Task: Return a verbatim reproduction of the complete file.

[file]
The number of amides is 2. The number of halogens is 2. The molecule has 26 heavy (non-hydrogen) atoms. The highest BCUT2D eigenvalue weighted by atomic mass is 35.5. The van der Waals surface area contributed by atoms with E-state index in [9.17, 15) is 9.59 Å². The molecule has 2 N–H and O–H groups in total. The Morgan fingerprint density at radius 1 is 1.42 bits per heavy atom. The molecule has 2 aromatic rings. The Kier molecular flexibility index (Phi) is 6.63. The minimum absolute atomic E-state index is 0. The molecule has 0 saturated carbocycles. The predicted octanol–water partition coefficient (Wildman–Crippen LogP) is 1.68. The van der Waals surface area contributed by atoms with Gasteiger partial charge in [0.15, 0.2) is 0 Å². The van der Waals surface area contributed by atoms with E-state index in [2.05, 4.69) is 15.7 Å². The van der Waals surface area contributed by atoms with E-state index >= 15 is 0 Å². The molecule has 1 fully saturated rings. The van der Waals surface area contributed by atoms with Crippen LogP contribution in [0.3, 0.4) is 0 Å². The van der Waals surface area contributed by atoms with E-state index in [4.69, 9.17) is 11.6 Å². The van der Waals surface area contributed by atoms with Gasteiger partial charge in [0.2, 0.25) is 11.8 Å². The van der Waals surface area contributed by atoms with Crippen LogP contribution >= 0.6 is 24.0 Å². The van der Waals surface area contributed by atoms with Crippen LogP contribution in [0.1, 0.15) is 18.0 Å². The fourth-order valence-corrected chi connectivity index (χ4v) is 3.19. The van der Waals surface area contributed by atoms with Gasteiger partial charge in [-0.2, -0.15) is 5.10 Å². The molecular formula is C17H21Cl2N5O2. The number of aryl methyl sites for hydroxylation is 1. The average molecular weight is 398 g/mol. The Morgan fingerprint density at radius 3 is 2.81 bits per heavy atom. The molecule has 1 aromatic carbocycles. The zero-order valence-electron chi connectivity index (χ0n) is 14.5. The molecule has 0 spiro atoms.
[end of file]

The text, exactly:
The number of amides is 2. The number of halogens is 2. The molecule has 26 heavy (non-hydrogen) atoms. The highest BCUT2D eigenvalue weighted by atomic mass is 35.5. The van der Waals surface area contributed by atoms with E-state index in [9.17, 15) is 9.59 Å². The molecule has 2 N–H and O–H groups in total. The Morgan fingerprint density at radius 1 is 1.42 bits per heavy atom. The molecule has 2 aromatic rings. The Kier molecular flexibility index (Phi) is 6.63. The minimum absolute atomic E-state index is 0. The molecule has 0 saturated carbocycles. The predicted octanol–water partition coefficient (Wildman–Crippen LogP) is 1.68. The van der Waals surface area contributed by atoms with Gasteiger partial charge in [0.15, 0.2) is 0 Å². The van der Waals surface area contributed by atoms with E-state index in [2.05, 4.69) is 15.7 Å². The van der Waals surface area contributed by atoms with E-state index >= 15 is 0 Å². The molecule has 1 fully saturated rings. The van der Waals surface area contributed by atoms with Crippen LogP contribution in [0.3, 0.4) is 0 Å². The van der Waals surface area contributed by atoms with E-state index in [4.69, 9.17) is 11.6 Å². The van der Waals surface area contributed by atoms with Gasteiger partial charge in [0.2, 0.25) is 11.8 Å². The van der Waals surface area contributed by atoms with Crippen LogP contribution >= 0.6 is 24.0 Å². The van der Waals surface area contributed by atoms with Crippen LogP contribution in [0.1, 0.15) is 18.0 Å². The fourth-order valence-corrected chi connectivity index (χ4v) is 3.19. The van der Waals surface area contributed by atoms with Gasteiger partial charge in [-0.2, -0.15) is 5.10 Å². The molecular formula is C17H21Cl2N5O2. The number of aryl methyl sites for hydroxylation is 1. The average molecular weight is 398 g/mol. The Morgan fingerprint density at radius 3 is 2.81 bits per heavy atom. The molecule has 1 aromatic carbocycles. The zero-order valence-electron chi connectivity index (χ0n) is 14.5. The molecule has 0 spiro atoms.